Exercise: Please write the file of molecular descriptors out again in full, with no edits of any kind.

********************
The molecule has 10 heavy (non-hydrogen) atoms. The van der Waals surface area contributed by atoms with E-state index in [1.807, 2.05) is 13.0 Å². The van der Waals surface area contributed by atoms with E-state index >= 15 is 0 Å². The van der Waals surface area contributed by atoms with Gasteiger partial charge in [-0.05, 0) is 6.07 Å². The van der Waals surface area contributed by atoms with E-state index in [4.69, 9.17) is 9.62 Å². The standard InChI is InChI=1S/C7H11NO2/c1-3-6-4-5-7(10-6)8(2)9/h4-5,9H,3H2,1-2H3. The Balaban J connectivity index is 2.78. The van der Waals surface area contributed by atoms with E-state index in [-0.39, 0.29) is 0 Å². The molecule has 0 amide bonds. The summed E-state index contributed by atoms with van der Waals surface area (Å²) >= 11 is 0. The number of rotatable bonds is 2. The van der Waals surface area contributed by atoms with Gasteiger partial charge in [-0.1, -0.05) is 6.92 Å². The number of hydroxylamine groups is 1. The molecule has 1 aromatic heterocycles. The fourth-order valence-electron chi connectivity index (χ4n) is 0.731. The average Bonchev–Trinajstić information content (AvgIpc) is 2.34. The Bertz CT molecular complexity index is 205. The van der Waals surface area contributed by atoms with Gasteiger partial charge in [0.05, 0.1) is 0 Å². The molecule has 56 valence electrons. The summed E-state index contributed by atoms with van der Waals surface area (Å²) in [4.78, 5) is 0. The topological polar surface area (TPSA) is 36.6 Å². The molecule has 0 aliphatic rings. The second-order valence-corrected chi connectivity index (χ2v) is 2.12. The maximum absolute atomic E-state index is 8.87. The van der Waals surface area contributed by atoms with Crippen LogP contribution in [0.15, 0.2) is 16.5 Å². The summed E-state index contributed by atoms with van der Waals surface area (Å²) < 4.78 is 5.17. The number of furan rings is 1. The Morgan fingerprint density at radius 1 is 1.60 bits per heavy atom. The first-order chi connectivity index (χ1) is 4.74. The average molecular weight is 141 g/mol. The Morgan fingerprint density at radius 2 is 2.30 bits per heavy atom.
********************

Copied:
The molecule has 10 heavy (non-hydrogen) atoms. The van der Waals surface area contributed by atoms with E-state index in [1.807, 2.05) is 13.0 Å². The van der Waals surface area contributed by atoms with E-state index >= 15 is 0 Å². The van der Waals surface area contributed by atoms with Gasteiger partial charge in [-0.05, 0) is 6.07 Å². The van der Waals surface area contributed by atoms with E-state index in [4.69, 9.17) is 9.62 Å². The standard InChI is InChI=1S/C7H11NO2/c1-3-6-4-5-7(10-6)8(2)9/h4-5,9H,3H2,1-2H3. The Balaban J connectivity index is 2.78. The van der Waals surface area contributed by atoms with E-state index in [-0.39, 0.29) is 0 Å². The molecule has 0 amide bonds. The summed E-state index contributed by atoms with van der Waals surface area (Å²) >= 11 is 0. The number of rotatable bonds is 2. The van der Waals surface area contributed by atoms with Gasteiger partial charge in [-0.1, -0.05) is 6.92 Å². The number of hydroxylamine groups is 1. The molecule has 1 aromatic heterocycles. The fourth-order valence-electron chi connectivity index (χ4n) is 0.731. The average Bonchev–Trinajstić information content (AvgIpc) is 2.34. The Bertz CT molecular complexity index is 205. The van der Waals surface area contributed by atoms with Gasteiger partial charge in [0.05, 0.1) is 0 Å². The molecule has 56 valence electrons. The summed E-state index contributed by atoms with van der Waals surface area (Å²) in [4.78, 5) is 0. The topological polar surface area (TPSA) is 36.6 Å². The molecule has 0 aliphatic rings. The second-order valence-corrected chi connectivity index (χ2v) is 2.12. The maximum absolute atomic E-state index is 8.87. The van der Waals surface area contributed by atoms with Crippen LogP contribution in [0.15, 0.2) is 16.5 Å². The summed E-state index contributed by atoms with van der Waals surface area (Å²) < 4.78 is 5.17. The number of furan rings is 1. The Morgan fingerprint density at radius 1 is 1.60 bits per heavy atom. The first-order chi connectivity index (χ1) is 4.74. The average molecular weight is 141 g/mol. The Morgan fingerprint density at radius 2 is 2.30 bits per heavy atom.